The more a diamond is cut, the more it sparkles.
There is something of value to be found even in the worst of things. Consider the oyster. When a grain of sand penetrates an oyster's shell, it irritates the oyster, making it uncomfortable. The oyster relieves the pain by coating the sand with a soothing liquid. When this liquid hardens, a pearl is formed. The very process that healed the oyster creates a precious jewel for others to cherish and admire.
The way in which we deal with our own frustrations - painful though they may be - can make a difference. Pearls can be formed from our experiences, making us wiser and stronger, or grains of sand - anger, bitterness, resentment--can remain imbedded inside us. The choice is ours.
How can I turn my irritations into pearls today?
Safeguarding The Traditions
When I came into Al-anon over 13 years ago, I was fortunate to find a sponsor that believed in following the Traditions. She was willing to stand up for Al-anon and our Traditions, even at personal cost. From her I learned how important each one was. It bothers me that many members feel it’s okay to forget the Traditions. It seems trendy to use group autonomy to justify using the Big Book of Alcoholics Anonymous in meetings, changing the wording of the Steps when reading them, or ignoring the guidelines in the Al-Anon/Alateen Service Manual.
When I started in Al-Anon, I was pretty sick. Like many people, I thought I knew what was best for the alcoholic in my life and for Al-Anon. As I learned to practice keeping my hands off the alcoholic, I also learned it wasn’t my place to change the program. I believe if it works, don’t fix it. Someone might argue, “It doesn’t matter if I change a word in the Steps,” but I say it does!
Part of recovery, I believe, is accepting what is best for Al-anon, rather than what I personally want. As I continue to grow in the program, I see the wisdom in following the Traditions. I also see why it is important to stand up for them and follow proper procedure if I want to see one of them changed. It would take written consent of three-quarters of the Al-Anon groups to change any part of the Steps, Traditions, or Concepts. That is how important it is!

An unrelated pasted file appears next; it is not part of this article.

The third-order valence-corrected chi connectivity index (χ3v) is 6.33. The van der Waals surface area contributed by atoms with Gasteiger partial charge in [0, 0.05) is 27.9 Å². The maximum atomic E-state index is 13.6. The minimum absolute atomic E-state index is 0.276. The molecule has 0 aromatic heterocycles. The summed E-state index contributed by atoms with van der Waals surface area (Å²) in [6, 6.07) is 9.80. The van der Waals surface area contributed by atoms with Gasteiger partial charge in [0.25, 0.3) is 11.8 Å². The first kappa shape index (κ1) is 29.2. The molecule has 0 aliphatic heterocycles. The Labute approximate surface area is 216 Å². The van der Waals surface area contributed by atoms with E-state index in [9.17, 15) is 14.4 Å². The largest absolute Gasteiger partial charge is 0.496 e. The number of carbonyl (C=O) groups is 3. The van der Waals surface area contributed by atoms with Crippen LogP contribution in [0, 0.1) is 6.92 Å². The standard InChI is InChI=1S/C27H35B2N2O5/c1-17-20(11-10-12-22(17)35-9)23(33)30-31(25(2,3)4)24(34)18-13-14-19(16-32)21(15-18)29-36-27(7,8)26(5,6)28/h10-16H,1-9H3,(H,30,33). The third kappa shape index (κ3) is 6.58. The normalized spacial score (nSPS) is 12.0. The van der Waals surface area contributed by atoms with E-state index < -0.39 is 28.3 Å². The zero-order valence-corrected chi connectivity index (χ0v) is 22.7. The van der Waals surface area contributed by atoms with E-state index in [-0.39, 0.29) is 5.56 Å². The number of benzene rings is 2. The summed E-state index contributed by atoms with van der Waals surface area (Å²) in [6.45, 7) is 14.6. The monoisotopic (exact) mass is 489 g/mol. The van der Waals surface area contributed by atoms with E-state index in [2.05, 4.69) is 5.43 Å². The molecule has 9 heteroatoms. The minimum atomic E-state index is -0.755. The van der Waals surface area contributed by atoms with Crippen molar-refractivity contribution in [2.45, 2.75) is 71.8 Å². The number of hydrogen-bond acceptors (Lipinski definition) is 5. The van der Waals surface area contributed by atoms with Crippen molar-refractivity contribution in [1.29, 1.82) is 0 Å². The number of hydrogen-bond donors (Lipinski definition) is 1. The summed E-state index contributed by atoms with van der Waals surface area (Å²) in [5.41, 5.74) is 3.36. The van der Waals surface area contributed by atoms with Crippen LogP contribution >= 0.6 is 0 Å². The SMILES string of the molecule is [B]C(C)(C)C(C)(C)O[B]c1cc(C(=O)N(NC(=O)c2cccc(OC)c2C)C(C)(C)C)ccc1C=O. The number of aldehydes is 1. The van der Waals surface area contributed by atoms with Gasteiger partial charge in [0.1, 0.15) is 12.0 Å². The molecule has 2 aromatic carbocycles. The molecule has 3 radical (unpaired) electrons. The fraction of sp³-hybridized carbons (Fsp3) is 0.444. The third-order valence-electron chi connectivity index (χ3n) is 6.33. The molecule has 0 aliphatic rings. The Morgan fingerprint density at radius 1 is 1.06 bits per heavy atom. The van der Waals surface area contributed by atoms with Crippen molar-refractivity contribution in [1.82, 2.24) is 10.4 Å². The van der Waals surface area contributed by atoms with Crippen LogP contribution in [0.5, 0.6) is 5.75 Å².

I found that when I want to violate or change a Tradition or Step, I need to look at my motives. Rather than try to force my will on others, I work on that issue within myself. I keep in mind the impact my actions might have on others and on Al-Anon as a whole. For instance, I may think that no one will be hurt if I withhold my support from an Al-Anon information service. If everyone has the same opinion, how would an AIS, area, district, or the WSO survive? That would definitely affect Al-Anon as a whole, and in some areas it already does.
Al-Anon was there for me when I needed it. I could begin to recover because members safeguarded the Traditions. Now it is my turn to do the same, so those who follow will have a healthy program of recovery when they need it.
Kait S., Oregon July, 2000
Reprinted with permission of The Forum, Al-Anon Family Group Headquarters, Inc., Virginia Beach, VA.
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